Career goals: Corbin’s career goal is to use his research and policy skills to inform community- and systems-level change for suicide prevention. He is currently the Director of Strategic Program Planning at the American Foundation for Suicide Prevention.

Diondra Straiton

Dissertation: Examining the Active Ingredients of Consultation to Improve the Implementation of a Parent Coaching Intervention for Medicaid-Enrolled Autistic Children

Description: Diondra’s dissertation was funded by a National Research Service Award from the National Institute of Mental Health (1F31MH127814) as well as the Autism Science Foundation and the Michigan Psychological Association. Diondra collaborated with administrators at the Michigan Medicaid Autism Benefit to understand which training activities in group consultation sessions were most effective at improving clinician fidelity to a parent coaching intervention (Project ImPACT) for Medicaid-enrolled autistic youth in Michigan.

Career goals: Diondra will be completing her clinical psychology predoctoral internship (residency) in the 2023-2024 academic year. After that, she hopes to pursue an academic research career as a faculty member studying methods to improve the use of evidence-based practices for low-income and minoritized autistic youth served in community settings.

Elle Wernette

Dissertation: Melatonin supplementation in young adults: Its prevalence and effect on nocturnal sleep and morning cognition in healthy young adults

Description: Elle surveyed undergraduates’ melatonin use using an online survey, and investigated the effect of melatonin on sleep and morning cognition in healthy young adults in a separate experiment. Elle found that melatonin was the most popular sleep aid among undergraduates- over 57% of our participants reported using melatonin. Importantly, the experiment revealed that melatonin did not affect sleep, but did cause cognitive deficits the following morning. Thus, the costs of using melatonin as a sleep aid seem to outweigh the benefits for healthy young adults, suggesting a disconnect between the effects young adults expect to gain from melatonin and the observed effects of melatonin on sleep in healthy young adults.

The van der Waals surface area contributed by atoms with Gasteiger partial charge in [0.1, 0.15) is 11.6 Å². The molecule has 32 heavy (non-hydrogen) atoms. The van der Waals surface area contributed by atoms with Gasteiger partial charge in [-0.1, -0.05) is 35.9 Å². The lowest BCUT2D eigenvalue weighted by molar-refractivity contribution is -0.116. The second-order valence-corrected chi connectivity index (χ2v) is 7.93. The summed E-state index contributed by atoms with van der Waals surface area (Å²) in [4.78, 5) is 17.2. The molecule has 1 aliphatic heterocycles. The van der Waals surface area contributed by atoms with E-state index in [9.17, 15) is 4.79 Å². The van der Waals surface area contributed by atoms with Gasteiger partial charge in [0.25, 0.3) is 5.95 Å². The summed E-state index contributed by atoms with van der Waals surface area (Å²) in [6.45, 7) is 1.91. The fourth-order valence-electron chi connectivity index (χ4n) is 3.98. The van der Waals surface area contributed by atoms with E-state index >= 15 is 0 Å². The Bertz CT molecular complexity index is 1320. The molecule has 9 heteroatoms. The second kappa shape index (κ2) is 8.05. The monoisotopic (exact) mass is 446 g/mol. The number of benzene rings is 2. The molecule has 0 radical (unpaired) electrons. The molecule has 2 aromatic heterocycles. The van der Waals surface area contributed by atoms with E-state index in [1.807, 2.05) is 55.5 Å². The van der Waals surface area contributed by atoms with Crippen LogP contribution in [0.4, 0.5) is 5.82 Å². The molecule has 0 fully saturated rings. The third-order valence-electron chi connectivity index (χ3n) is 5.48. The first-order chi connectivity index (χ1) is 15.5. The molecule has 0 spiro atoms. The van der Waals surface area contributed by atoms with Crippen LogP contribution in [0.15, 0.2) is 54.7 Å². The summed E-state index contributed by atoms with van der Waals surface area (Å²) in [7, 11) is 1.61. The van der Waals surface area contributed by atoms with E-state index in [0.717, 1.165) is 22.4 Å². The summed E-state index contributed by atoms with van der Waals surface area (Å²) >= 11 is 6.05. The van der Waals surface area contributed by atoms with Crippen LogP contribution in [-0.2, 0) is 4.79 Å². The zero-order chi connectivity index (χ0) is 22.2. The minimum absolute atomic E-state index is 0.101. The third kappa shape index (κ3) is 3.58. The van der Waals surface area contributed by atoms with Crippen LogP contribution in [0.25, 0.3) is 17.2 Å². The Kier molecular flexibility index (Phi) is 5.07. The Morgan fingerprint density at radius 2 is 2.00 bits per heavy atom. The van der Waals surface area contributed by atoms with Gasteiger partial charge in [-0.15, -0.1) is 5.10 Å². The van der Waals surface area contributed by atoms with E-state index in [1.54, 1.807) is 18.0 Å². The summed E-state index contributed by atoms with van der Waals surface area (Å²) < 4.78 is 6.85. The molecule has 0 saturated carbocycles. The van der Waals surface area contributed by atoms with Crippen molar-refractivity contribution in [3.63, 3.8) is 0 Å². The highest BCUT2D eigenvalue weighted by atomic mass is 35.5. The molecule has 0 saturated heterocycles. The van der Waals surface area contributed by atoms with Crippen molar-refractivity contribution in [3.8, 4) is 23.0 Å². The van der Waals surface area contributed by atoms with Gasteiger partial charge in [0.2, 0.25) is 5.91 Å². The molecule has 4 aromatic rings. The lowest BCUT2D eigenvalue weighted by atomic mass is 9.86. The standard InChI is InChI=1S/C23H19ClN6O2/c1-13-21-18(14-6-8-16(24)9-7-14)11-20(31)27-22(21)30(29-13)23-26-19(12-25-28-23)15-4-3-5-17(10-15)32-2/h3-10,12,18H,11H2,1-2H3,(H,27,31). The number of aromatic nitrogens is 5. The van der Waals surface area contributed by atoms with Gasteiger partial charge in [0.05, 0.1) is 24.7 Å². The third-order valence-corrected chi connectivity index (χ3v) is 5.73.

Career goals: Elle's overall goal is to pursue a career in sleep research. She is currently looking for a postdoctoral fellowship in a sleep lab. 

Lauren Wiklund

Dissertation: Sexual Well-Being Among Queer Women of Color

Description: Lauren’s dissertation research will utilize mixed-methods to explore sexual well-being among queer women of color (QWOC). Her project focuses on the experiences and assets of a marginalized population that is hyper-visible in the sexual violence and risk literature but largely invisible in scientific considerations of positive and protective aspects of sexuality and sexual health. Lauren received a MSU Consortium for SGM Health Research Award and a Graduate School Research Enhancement Fellowship to fund this project.

Career goals: Lauren will be starting a clinical psychology internship in the Department of Psychiatry and Behavioral Science at Northwestern University Feinberg School of Medicine. She is pursuing an innovative clinical science career that uses intersectionality and community engaged methods to magnify joy and resistance within BIPOC LGBTQIA+ communities and foster health equity among marginalized groups.